performing, on a first thread of a processor of the computer, a translation lookaside buffer lookup for address translation data for use by the emulator to map a simulated physical address to a virtual address of the emulator if the translation lookaside buffer lookup results in a match;
receiving, at a second thread of the processor of the computer, the virtual address of the emulator from the first thread;
concurrently and speculatively performing, on the second thread of the processor of the computer, a page table entry lookup for the address translation data for use by the emulator if the translation lookaside buffer lookup does not result in a match;
determining if the translation lookaside buffer lookup results in a miss or a match while the page table entry lookup is being performed on the second thread; and
using the address translation data from a successful lookup of either the translation lookaside buffer lookup or the page table entry lookup to map the simulated physical address to the virtual address of the emulator.
11. The method of claim 10, further comprising:
prior to beginning the translation lookaside buffer lookup on the first thread, passing, from the first thread, the virtual address of the emulator over to the second thread.
12. The method of claim 11, wherein upon receiving the virtual address of the emulator, the second thread begins the page table entry lookup.
13. The method of claim 10, wherein if the first thread located a match using the translation lookaside buffer lookup, then address information resulting from the page table entry lookup is discarded.
14. The method of claim 10, wherein if the first thread did not locate a match using the translation lookaside buffer lookup, then the second thread will have executed a large amount of the page table entry lookup concurrently.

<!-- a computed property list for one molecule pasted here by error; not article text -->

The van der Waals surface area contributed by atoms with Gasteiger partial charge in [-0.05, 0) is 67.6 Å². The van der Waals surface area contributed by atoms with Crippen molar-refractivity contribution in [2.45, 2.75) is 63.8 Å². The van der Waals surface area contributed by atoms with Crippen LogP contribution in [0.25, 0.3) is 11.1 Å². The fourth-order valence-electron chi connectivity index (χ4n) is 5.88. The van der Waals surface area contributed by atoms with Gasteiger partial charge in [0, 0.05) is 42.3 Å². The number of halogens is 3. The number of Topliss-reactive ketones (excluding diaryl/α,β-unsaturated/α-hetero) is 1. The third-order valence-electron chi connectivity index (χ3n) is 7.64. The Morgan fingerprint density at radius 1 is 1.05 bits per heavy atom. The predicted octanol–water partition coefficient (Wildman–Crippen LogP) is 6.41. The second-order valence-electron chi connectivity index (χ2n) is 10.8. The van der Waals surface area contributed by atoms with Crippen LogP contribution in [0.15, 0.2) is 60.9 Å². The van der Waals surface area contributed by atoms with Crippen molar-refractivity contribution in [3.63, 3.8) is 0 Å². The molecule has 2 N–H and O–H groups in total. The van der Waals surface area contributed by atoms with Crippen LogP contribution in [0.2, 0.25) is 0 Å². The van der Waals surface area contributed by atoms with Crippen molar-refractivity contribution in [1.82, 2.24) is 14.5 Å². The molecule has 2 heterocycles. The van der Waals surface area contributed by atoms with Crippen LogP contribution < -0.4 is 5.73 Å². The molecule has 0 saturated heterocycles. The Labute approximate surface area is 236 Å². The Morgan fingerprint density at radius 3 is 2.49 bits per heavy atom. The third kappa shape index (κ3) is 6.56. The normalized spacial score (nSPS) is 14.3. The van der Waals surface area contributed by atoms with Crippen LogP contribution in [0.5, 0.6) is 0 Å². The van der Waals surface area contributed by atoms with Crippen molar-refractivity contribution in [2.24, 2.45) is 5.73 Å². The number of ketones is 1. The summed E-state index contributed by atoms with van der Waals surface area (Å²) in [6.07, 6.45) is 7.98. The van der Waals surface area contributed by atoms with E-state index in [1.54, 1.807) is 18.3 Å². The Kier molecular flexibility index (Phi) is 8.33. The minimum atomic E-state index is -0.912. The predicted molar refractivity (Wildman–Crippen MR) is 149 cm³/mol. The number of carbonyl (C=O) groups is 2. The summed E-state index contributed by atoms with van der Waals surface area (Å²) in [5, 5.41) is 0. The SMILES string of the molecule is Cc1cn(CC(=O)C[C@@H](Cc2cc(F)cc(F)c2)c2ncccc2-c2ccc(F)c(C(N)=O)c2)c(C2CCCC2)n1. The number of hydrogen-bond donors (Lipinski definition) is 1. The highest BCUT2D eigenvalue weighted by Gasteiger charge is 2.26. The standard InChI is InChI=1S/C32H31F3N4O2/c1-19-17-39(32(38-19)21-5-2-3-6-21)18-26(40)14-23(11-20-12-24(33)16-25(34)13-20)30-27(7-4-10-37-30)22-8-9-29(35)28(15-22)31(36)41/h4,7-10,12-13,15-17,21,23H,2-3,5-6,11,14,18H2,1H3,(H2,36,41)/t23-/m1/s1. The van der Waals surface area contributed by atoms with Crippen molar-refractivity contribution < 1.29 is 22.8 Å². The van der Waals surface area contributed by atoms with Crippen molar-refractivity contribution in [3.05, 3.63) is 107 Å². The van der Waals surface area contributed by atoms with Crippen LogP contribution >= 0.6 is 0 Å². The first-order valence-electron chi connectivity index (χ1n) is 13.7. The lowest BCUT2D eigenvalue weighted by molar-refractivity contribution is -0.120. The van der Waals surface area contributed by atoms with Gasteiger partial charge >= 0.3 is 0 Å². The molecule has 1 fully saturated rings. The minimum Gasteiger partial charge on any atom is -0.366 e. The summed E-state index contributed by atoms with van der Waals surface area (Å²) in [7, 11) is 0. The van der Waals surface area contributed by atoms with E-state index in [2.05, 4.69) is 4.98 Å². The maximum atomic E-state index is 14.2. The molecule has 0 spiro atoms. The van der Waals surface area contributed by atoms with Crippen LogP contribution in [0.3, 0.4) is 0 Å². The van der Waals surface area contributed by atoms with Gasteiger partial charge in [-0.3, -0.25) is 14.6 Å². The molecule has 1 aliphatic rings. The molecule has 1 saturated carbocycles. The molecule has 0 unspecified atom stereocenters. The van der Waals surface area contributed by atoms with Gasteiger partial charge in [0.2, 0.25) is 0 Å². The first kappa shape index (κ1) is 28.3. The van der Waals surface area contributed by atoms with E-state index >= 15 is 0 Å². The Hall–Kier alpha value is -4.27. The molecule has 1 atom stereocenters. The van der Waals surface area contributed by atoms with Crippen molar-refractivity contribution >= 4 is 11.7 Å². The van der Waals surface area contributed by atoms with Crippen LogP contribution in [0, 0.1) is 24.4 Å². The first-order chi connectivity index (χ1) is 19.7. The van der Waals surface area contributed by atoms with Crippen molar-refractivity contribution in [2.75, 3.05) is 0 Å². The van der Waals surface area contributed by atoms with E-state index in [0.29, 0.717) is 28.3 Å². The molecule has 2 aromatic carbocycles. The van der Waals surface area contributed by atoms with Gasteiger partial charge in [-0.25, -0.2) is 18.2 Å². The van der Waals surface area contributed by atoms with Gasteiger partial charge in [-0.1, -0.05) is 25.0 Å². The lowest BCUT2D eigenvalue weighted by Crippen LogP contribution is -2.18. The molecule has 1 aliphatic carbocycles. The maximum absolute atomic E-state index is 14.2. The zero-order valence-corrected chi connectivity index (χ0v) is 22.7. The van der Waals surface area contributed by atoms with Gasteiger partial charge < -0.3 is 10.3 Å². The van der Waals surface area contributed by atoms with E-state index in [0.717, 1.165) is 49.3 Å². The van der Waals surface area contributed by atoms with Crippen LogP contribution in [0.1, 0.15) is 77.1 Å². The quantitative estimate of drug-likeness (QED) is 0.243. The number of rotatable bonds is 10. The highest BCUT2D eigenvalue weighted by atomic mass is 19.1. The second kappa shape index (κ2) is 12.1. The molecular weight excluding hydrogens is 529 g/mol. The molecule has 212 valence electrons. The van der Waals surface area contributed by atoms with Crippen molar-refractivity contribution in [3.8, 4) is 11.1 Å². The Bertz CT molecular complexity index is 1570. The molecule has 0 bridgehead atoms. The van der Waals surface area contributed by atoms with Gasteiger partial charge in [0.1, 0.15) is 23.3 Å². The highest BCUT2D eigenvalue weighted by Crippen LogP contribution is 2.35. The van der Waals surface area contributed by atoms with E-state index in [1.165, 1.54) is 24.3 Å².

15. The method of claim 14, wherein a total time for a translation lookaside buffer lookup miss and a successful page table entry lookup is reduced.
16. The method of claim 10, wherein the second thread uses a spinloop to pause execution of the second thread until a virtual address value in memory changes from an invalid virtual address to a valid value.
17. The method of claim 10, wherein the second thread uses a spinloop to communicate with the first thread.
18. A computer-readable storage medium having stored computer-executable instructions causing a computer to perform the steps recited in claim 10.
19. A computer-implemented method for using a spinloop to perform concurrent address translation data lookups in an emulator on a computer, the method comprising the steps of:
before beginning a translation lookaside buffer lookup on a first thread of a processor of the computer, passing a virtual address of the emulator over to a second thread of the processor of the computer;
performing, on the first thread, the translation lookaside buffer lookup for locating address translation data for mapping a simulated physical address to a virtual address of the emulator;
receiving, at a second thread of the processor of the computer, the virtual address of the emulator from the first thread and pausing execution of the second thread using a spinloop until the virtual address in memory changes from an invalid virtual address to a valid value;
when the virtual address in memory has changed to the valid value, beginning a page table entry lookup on the second thread concurrently with the translation lookaside buffer lookup being performed on the first thread for locating address translation data for mapping the simulated physical address to the virtual address of the emulator;
while the page table entry lookup is being performed on the second thread, determining whether that the translation lookaside buffer lookup results in a miss or a match;
completing the page table entry lookup; and
once the page table entry lookup has completed, writing a return value from the second thread to a global variable where the first thread can pick up the return value via another spinloop.
20. A computer-readable storage medium having stored computer-executable instructions causing a computer to perform the steps recited in claim 19.